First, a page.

Puerto Rico: Drones Measure Climate Change’s Impact on Agriculture
To have a better understanding of the climate change impacts, we often need to access remote and inaccessible areas. Whether it’s scouting, mapping, spraying, or data collecting, drones are proving to be a vital tool in assessing and mitigating the effects of climate change.
Hurricane Impacts on Agriculture
On Wednesday, September 20, 2017, Hurricane Maria made landfall, cutting across the island of Puerto Rico as a Category 4 hurricane, causing major damage to infrastructure, agriculture, and natural ecosystems. The Department of Agriculture estimates Maria took 80% of Puerto Rico’s crops, causing a projected $780 million in agricultural losses. The coffee crop was among the hardest hit.
Caribbean islands are highly vulnerable to hurricanes and recent models of the effects of climate change predict substantial increases in the intensity and the frequency of the most intense tropical cyclones in the Atlantic¹.
Agriculture, in particular is highly impacted by hurricanes in this region and it is of critical importance to future planning to monitor precisely how agriculture and ecosystems recover from hurricanes and other weather events. Coffee, as one of the most important crops in Puerto Rico and as a perennial crop, has been ideal for the study of resistance and resilience of agroecosystems to hurricane disturbance.
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The main question addressed in the study was if the style of production makes a difference with regard to the damage caused by hurricanes and how this damage affects production, biomass, and biodiversity, as well as their recovery.
Embry-Riddle Gaetz Aerospace Institute together with University of Michigan have been working on a joint project of assessing the resilience of an agroecosystem to catastrophic damage. The project aimed to map three coffee farms per day in the impacted areas, over six days in July, 2018.
To test the rapid assessment method with existing off-the-shelf technology, each farm was mapped with the Parrot Sequoia camera connected to either the senseFly eBee or DJI Inspire 1 with a homemade mount. In addition, the team attempted to map the farms with either the 4k camera on the Inspire 1 or using the SODA with the eBee, resulting in at least two data sets per farm. They covered 14 farms: the largest being a little under 100 acres and the smallest was about 10 acres.
Overcoming Project Challenges with Drones
While all farms in the study were successfully mapped, the team faced some challenges along the way. These included:
Terrain: all of the coffee farms the Gaez/Michigan team mapped were located on the side of mountains. In situations like these the team saw the real usefulness of drones in accessing remote areas.
Terrain elevation: the terrain quickly changed elevation and was covered in trees jutting out of the middle of the farm. This made it extremely hard to map without having the drone help from above.
Weather: unpredictable random rainstorms and non-stop changing winds coming from the valleys and mountain tops.
Farm access: most of the farms that were affected by the hurricane were in inaccessible areas. However, even the farms that were accessible a month after the hurricane, were difficult to work with due to the local farmers’ distress.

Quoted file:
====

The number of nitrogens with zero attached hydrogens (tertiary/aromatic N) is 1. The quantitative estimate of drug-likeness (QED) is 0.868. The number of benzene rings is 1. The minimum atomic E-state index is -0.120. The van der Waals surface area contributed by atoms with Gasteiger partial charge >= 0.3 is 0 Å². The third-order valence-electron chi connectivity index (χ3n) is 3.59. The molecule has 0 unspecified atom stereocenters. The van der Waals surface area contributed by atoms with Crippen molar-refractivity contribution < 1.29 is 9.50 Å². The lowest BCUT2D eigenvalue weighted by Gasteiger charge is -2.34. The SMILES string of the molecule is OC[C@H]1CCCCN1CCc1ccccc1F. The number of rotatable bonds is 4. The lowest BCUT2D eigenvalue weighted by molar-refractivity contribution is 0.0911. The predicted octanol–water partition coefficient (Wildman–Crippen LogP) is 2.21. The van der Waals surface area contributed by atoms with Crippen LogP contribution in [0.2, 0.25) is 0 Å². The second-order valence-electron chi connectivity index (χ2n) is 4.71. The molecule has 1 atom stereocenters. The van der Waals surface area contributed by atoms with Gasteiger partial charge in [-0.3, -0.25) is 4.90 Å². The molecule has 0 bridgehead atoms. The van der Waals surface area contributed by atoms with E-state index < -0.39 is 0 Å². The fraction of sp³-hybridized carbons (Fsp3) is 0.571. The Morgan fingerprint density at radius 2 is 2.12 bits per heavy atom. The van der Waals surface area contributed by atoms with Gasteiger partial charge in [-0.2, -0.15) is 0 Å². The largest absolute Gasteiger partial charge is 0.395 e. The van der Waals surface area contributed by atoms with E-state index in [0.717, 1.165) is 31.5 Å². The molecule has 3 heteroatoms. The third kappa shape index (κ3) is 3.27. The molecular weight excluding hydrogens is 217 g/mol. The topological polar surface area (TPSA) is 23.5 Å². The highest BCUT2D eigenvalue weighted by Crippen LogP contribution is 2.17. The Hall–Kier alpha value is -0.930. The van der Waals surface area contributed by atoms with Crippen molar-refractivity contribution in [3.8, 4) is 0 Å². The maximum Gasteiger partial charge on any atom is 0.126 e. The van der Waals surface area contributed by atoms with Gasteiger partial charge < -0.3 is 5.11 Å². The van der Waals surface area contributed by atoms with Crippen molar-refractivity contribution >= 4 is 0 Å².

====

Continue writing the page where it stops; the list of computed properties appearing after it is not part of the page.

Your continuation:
Assessing Farm Health
Once the team was back at the university they uploaded all the images to the Pix4D software and started the analysis process. Collected multispectral images were used to produce high-resolution reflectance and vegetation index maps.
Processing the raw imagery to create a digital surface model (DSM) and orthomosaics allowed the team, when coupled with ground collected data, to estimate canopy cover, leaf area index (LAI), above ground biomass, NDVI, and land cover classifications.
In addition, they could share the maps with other members of the team in different locations as well as flag the areas on maps with annotations that needed more on-site inspection when the team returns to the site in the following years.
Another of the team’s favorite software’s features is the timeline. As the research will continue, the team will be returning to work on the Puerto Rico farms later next year. It will be important to have a side-by-side comparison of the same farm at different points in time. At the moment the team is looking through the maps to find trends.
The Importance of Drones in Damage Assessment
Because of the severe and major damage to transportation and infrastructure, farm access has been extremely difficult. Most of the farms are located in the central mountainous region, the area most affected by the hurricane. Some farms have been so severely damaged it has been hard to establish plots and sample them. With the help of drones and drone imagery it has been and will be possible to sample these farms in a more efficient and easier way.
The Project Continues
Mapping the farms in this use case is only part of a larger project planned for the next two years. The overall goal is to select 30 of the 70+ farms, perform sampling along the entire range from high shade/biodiversity to low shade/biodiversity. The team will fly four times on each of 30 selected farms over the two-year period (eight months after the hurricane and every six months thereafter).
The value of agriculture drone mapping software for this project is in the accurate data processing and analysis outputs like vegetation index maps and digital surface models. Additional tools like annotations and timeline become a tremendous asset when comparing same farms in different times over the course of two years the project will take place.